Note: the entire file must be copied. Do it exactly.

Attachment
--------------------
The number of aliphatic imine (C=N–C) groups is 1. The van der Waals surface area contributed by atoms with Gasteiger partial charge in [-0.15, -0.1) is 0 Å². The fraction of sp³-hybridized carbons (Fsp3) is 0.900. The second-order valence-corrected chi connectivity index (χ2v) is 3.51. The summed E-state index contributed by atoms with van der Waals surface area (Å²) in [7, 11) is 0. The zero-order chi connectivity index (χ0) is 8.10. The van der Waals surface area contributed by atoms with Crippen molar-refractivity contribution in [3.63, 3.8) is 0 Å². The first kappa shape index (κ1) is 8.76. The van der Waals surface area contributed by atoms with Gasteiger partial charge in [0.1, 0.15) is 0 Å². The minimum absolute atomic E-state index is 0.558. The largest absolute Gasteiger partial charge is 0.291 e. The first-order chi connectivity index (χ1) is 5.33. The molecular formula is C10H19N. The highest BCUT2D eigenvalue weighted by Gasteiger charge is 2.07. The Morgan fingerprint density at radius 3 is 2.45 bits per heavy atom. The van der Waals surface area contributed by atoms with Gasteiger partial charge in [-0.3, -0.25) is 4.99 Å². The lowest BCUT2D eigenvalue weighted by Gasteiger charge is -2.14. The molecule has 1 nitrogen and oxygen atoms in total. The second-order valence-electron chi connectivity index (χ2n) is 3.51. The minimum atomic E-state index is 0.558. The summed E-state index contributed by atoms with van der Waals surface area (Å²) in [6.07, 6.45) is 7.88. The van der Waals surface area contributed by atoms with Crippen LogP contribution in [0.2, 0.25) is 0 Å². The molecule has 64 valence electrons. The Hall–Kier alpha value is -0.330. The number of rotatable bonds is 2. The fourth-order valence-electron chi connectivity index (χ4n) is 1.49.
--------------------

The number of aliphatic imine (C=N–C) groups is 1. The van der Waals surface area contributed by atoms with Gasteiger partial charge in [-0.15, -0.1) is 0 Å². The fraction of sp³-hybridized carbons (Fsp3) is 0.900. The second-order valence-corrected chi connectivity index (χ2v) is 3.51. The summed E-state index contributed by atoms with van der Waals surface area (Å²) in [7, 11) is 0. The zero-order chi connectivity index (χ0) is 8.10. The van der Waals surface area contributed by atoms with Crippen molar-refractivity contribution in [3.63, 3.8) is 0 Å². The first kappa shape index (κ1) is 8.76. The van der Waals surface area contributed by atoms with Gasteiger partial charge in [0.1, 0.15) is 0 Å². The minimum absolute atomic E-state index is 0.558. The largest absolute Gasteiger partial charge is 0.291 e. The first-order chi connectivity index (χ1) is 5.33. The molecular formula is C10H19N. The highest BCUT2D eigenvalue weighted by Gasteiger charge is 2.07. The Morgan fingerprint density at radius 3 is 2.45 bits per heavy atom. The van der Waals surface area contributed by atoms with Gasteiger partial charge in [-0.3, -0.25) is 4.99 Å². The lowest BCUT2D eigenvalue weighted by Gasteiger charge is -2.14. The molecule has 1 nitrogen and oxygen atoms in total. The second-order valence-electron chi connectivity index (χ2n) is 3.51. The minimum atomic E-state index is 0.558. The summed E-state index contributed by atoms with van der Waals surface area (Å²) in [6.07, 6.45) is 7.88. The van der Waals surface area contributed by atoms with Crippen LogP contribution in [0.2, 0.25) is 0 Å². The molecule has 64 valence electrons. The Hall–Kier alpha value is -0.330. The number of rotatable bonds is 2. The fourth-order valence-electron chi connectivity index (χ4n) is 1.49.